The purpose of this paper is to identify the teratogenetic affects of caffeine in unborn children and breast feeding children. The following topics will be discussed: Risk of congenital anomalies, risk of spontaneous abortion, risk of low birth weight and preterm labor as well as, the critical period of the teratogen, short term and long term affects, and the changing danger of the teratogen relating to technological advances. The necessary dosage for teratogenetic impediment of the healthy development of unborn children, as well as the steps that can be taken to prevent this will also be included. Furthermore, and quite possibly most relevant to the topic of the teratogenetic effect of caffeine, is its ability to potentiate the teratogenetic effects of other substances. Keywords: Coteratogen, critical period, threshold
I chose caffeine as my teratogen because it is considered the most widely used drug in the world. As the most widely used drug in the world I thought it would be interesting to see its teratogenetic affects on the children of mothers ingesting it while pregnant. The typical eight ounce cup of coffee contains 150 mg of caffeine. The average American consumes at least three times that much per day in one form or another.
The critical period of caffeine as a teratogen depends on whether or not it acts alone or if it is a coteratogen with another substance. If it is a coteratogen then the critical period becomes that of the second teratogen. If it is acting alone then the most significant affects during gestation happen generally around the third trimester. This period is most closely related with the defect of Low Birth Weight in newborns. Also a non-significant trend was noted in the third trimester between increased caffeine consumption and preterm birth.
The threshold for caffeine is relatively high and that is a main contributor to caffeine being generally regarded as a safe drug and having little to no teratogenic affect. The threshold varies between individuals and different races but the average is the equivalent of about twelve cups of coffee in one day. This is roughly equal to 1800 mg of caffeine. This threshold however, generally only applies to defects from caffeine alone. When combined with a coteratogen the threshold lowers significantly.
Other teratogens that frequently act as coteratogens to caffeine are alcohol and cigarettes. One common defect relating to these teratogens is the prevalence of Neural Tube Defects in newborns. NTDs are also the second most common defect in newborns in the United States. This however cannot be attributed solely to the affects of the aforementioned teratogenic substances. Caffeine has been proven to potentiate the effects of alcohol and cigarettes rather than induce its own chromosomal aberrations, and also transforms sub lethal damage of mutagenic agents into lethal damage. Caffeine also inhibits DNA repair, so any damage to DNA by other teratogens can be exacerbated by combining the exposure with caffeine.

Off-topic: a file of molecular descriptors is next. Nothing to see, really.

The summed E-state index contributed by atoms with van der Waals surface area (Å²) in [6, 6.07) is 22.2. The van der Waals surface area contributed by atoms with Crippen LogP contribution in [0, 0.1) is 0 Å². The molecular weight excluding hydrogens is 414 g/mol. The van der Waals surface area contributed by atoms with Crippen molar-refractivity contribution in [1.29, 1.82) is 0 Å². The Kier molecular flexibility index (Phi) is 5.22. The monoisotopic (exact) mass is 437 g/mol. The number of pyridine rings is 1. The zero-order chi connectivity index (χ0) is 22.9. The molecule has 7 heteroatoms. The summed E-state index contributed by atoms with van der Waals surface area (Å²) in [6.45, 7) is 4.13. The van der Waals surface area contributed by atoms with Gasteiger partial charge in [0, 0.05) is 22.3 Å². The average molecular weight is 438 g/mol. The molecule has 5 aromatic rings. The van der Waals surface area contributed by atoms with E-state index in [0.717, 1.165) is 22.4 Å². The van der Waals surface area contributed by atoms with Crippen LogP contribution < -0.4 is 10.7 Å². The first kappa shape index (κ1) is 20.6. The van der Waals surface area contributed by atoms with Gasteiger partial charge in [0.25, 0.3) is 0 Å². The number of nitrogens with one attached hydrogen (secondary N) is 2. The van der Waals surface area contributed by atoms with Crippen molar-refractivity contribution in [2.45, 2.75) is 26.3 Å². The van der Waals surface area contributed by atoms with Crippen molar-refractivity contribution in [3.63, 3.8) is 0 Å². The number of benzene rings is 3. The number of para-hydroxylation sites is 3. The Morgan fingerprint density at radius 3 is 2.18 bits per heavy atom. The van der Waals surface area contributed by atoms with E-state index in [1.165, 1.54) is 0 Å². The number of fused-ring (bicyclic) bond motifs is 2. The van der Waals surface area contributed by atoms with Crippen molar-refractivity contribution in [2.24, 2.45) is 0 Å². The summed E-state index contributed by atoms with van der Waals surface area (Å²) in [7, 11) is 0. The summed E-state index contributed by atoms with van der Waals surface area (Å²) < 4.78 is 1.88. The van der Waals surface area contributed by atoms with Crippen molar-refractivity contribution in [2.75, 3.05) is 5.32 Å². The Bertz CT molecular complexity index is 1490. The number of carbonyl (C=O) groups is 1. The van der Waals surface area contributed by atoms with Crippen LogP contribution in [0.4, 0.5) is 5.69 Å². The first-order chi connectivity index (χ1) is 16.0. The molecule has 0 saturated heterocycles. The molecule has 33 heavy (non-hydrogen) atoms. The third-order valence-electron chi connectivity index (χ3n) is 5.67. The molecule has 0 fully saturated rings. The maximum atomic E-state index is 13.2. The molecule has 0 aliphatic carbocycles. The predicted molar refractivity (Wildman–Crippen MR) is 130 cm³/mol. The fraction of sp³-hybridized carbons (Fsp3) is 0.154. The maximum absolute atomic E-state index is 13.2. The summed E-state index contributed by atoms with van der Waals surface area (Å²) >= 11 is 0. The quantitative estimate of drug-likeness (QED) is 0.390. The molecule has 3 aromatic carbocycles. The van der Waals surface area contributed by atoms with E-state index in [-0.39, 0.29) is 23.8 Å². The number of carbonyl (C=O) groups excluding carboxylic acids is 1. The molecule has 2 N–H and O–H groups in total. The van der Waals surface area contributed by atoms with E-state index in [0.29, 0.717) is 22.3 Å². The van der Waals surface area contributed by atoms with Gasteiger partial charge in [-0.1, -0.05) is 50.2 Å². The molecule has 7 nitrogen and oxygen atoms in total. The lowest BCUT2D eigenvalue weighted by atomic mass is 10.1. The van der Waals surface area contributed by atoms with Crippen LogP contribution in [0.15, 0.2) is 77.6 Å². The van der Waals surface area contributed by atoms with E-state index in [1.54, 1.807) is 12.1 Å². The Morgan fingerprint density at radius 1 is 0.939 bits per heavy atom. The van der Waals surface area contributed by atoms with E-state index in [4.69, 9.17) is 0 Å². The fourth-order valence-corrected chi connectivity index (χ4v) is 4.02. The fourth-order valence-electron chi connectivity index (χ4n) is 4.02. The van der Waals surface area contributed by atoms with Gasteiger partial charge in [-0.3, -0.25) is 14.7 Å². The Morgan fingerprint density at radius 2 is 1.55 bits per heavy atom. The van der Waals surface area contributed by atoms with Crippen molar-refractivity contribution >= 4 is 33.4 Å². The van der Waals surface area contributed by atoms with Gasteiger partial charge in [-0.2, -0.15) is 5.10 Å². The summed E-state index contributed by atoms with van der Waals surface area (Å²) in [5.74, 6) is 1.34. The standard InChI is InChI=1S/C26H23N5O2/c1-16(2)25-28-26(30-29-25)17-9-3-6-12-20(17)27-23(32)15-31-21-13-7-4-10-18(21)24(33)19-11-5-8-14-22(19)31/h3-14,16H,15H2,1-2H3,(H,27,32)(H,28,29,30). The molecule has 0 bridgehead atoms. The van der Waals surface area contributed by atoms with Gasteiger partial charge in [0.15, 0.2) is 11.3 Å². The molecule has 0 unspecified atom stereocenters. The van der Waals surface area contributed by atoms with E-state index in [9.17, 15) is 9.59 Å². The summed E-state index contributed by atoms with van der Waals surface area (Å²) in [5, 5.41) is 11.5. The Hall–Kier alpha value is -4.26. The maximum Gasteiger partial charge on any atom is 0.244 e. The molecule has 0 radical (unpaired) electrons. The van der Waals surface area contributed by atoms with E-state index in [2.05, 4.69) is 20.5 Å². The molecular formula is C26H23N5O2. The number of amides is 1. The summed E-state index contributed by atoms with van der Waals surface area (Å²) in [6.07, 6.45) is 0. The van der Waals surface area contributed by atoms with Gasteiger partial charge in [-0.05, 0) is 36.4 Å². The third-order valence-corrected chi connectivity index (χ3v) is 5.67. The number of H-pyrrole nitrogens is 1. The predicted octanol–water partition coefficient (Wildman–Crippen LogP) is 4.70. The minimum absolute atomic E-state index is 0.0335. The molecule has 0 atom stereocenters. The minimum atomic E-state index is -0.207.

The effects of caffeine inhibition of healthy development are comparatively mild. There are few severe affects in the social and cognitive fields. The affects that did surface would be due to the physical effects of the teratogen. These include but are not limited to: low birth weight, preterm labor and in the cases of those that did not survive long enough to be born, spontaneous abortion. Exposure to significant levels of caffeine in utero has been associated with vasoconstriction and cardiac arrhythmias.
While the developing child can undoubtedly be affected by excess caffeine we must also recognize the affect on the mother. This includes the effect of caffeine on the ability of a woman to become pregnant in the first place. High caffeine drinkers are half as likely to conceive per menstrual cycle. The effects of caffeine consumption also continue to affect the mother and child during pregnancy and after birth. Caffeine normally has a half life of three hours. During the first trimester of pregnancy, however, the half life of caffeine increases to 5.6 hours, and continues to increase to a high of 18 hours by the 35th week of pregnancy. This is attributed to the changing hormone levels during pregnancy.
As for the child, the half life of caffeine in newborns can be as long as 40-130 hours because of the immature metabolic pathways utilized in caffeine excretion. But no one would give caffeine to a newborn; so how do they come into contact with it? Newborns receive caffeine because it is excreted in breast milk. The peak of caffeine excretion is one hour after its consumption by the mother. So a mother who drinks a cup of coffee will then pass on the caffeine to her newborn through breast milk. Additionally if the rate of caffeine consumption by the mother is too high the caffeine will begin to replace iron in the breast milk. As the rate of caffeine consumption increases so does the possibility of the teratogenic affect of it. Caffeine is become more and more prevalent in our daily lives and is readily available to anyone wishing to consume. This could have increasingly dangerous side effects in regard to the healthy development of babies. The teratogenic affects of caffeine can be avoided however, as long as the parents assume responsibility for their actions and limit their consumption of caffeine during pregnancy and after while still breastfeeding. Caffeine though ever prevalent in the lives of nearly everyone can be consumed in a responsible manner with regard to its coteratogenic affect with other substances.
http://www.fetal-exposure.org/resources/index.php/1997/10/01/caffeine-and-pregnancy/ Maternal Caffeine Intake, Select Metabolic Gene Variants, and Neural Tube Defects (NTDS). (print) http://www.nvp-volumes.org/p2_4.htm